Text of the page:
Last reviewed on 4th October 2023 by Martin Alexander (Mortgage Advisor)
Getting a mortgage with a new job shouldn’t be difficult as long as your application is structured correctly.
A new job can be the start of something great, but because your employment is relatively new, it can cause concern for some lenders. Nonetheless, an advisor can prepare your application to improve your mortgage chances.
- Can I get a mortgage with a new job?
- How long do I need to be in a job to get a mortgage?
- Should I wait to apply for a mortgage?
- Can I get a mortgage if I change jobs?
- Can I get a mortgage with a new job contract?
- Is it possible to get a mortgage after a pay rise?
- Can I get a mortgage during a probationary period?
- Which lenders accept newly employed applicants?
- Is it possible to remortgage with a new job?
- Do I need a mortgage advisor?
Can I get a mortgage with a new job?
Getting a mortgage with a new job is possible, but this doesn’t mean that you’ll be accepted by every lender. Lenders each have varied criteria, and those that are strict on newly employed applicants are best avoided.
The majority of lenders will require you to have been with your employer for at least three months or have several years of employment history. That being said, there are mortgage lenders that will consider newly employed applicants. There are also lenders that will accept applicants who are yet to start their job but have a formal start date.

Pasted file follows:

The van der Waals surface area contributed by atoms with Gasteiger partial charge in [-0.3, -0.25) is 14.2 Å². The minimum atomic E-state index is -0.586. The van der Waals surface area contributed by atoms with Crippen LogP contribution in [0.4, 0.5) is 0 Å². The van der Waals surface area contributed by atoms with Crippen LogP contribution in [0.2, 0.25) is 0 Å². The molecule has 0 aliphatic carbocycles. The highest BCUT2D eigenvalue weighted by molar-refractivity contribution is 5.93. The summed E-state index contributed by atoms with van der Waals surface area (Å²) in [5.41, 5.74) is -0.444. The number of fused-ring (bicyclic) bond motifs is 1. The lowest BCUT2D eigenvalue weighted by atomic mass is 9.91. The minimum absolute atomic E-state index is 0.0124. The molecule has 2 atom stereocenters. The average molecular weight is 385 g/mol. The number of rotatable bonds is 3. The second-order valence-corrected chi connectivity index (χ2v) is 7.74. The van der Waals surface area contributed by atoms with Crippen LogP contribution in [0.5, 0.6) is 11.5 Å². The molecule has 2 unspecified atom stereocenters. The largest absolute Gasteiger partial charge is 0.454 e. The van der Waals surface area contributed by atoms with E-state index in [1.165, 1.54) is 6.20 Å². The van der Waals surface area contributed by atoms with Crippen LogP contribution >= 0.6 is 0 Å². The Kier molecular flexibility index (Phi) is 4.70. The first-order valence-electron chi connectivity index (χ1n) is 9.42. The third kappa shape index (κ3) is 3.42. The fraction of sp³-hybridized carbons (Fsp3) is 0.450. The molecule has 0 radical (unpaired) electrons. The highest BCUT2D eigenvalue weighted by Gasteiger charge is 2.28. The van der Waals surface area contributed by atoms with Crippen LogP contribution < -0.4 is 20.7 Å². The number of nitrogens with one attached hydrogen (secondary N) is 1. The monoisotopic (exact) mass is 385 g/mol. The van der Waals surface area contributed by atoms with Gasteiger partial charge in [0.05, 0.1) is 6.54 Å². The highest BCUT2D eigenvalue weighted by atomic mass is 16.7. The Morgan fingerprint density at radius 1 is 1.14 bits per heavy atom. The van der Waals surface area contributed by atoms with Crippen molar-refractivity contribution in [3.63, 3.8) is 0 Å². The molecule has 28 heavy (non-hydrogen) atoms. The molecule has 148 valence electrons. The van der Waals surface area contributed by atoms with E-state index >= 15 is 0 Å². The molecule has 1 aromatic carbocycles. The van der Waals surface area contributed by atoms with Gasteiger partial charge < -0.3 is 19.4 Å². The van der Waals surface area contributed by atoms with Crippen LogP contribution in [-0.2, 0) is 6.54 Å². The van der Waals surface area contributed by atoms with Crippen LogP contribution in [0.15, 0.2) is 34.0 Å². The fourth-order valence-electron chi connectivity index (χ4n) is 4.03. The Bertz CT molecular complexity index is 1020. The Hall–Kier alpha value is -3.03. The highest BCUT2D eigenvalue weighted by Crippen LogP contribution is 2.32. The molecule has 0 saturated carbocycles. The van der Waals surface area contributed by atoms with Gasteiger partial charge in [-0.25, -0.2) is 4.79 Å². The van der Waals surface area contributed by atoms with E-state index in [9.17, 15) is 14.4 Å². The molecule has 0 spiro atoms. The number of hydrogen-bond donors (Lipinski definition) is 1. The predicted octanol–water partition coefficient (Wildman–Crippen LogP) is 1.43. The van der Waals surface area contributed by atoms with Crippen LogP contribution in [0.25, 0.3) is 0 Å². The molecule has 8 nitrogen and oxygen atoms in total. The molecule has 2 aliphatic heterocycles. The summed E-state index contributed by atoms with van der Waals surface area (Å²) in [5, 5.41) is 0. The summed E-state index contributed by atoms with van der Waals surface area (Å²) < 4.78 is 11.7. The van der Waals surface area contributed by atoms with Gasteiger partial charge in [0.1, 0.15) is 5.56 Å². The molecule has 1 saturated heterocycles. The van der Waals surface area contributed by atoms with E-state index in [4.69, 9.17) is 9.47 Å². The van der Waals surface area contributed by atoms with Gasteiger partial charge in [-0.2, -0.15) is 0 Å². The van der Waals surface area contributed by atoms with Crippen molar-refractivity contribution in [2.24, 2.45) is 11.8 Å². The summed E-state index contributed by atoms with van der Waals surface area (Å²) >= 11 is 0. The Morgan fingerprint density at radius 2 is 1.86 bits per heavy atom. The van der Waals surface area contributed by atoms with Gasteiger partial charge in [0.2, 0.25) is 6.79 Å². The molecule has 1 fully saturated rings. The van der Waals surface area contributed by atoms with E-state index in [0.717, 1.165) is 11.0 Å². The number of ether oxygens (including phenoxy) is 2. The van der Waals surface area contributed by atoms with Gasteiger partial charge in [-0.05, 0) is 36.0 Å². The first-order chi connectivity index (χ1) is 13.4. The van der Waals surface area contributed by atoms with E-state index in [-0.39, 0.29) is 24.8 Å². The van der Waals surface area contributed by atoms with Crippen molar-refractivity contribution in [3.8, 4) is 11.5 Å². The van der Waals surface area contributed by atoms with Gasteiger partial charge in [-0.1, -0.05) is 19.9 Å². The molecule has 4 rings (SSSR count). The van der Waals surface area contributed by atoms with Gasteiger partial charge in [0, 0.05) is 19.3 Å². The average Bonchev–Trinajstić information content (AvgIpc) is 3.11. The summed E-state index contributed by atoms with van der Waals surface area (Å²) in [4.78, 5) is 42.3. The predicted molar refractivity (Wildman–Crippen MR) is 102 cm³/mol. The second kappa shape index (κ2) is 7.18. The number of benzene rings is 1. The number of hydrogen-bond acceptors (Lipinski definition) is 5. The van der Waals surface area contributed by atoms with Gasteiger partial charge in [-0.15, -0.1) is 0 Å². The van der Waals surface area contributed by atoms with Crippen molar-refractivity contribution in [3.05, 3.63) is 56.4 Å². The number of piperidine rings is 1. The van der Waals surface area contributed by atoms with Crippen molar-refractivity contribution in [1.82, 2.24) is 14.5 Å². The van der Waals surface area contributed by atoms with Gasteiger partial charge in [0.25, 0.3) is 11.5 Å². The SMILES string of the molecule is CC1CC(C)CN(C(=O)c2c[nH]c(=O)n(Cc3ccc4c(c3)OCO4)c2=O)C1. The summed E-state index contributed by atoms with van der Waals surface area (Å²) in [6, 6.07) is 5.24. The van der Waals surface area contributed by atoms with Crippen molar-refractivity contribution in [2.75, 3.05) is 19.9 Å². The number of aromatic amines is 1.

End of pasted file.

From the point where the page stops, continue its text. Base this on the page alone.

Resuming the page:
It’s possible to get a mortgage with the following employment circumstances:
- Applicants who have recently started a new job
- Renewed an employment contract
- A formal job offer but have not yet started
- A temporary employment contract
- Applying for a mortgage in a probationary period
- Newly qualified in a professional field (doctors, teachers, accountants)
- Recently become self-employed
How long do I need to be in a job to get a mortgage?
Although most lenders require applicants to be working for at least three months, a handful of lenders will accept applicants with a contractual job offer. You’ll need to provide evidence of your new role, including your start date and salary, which is signed off by your new employer.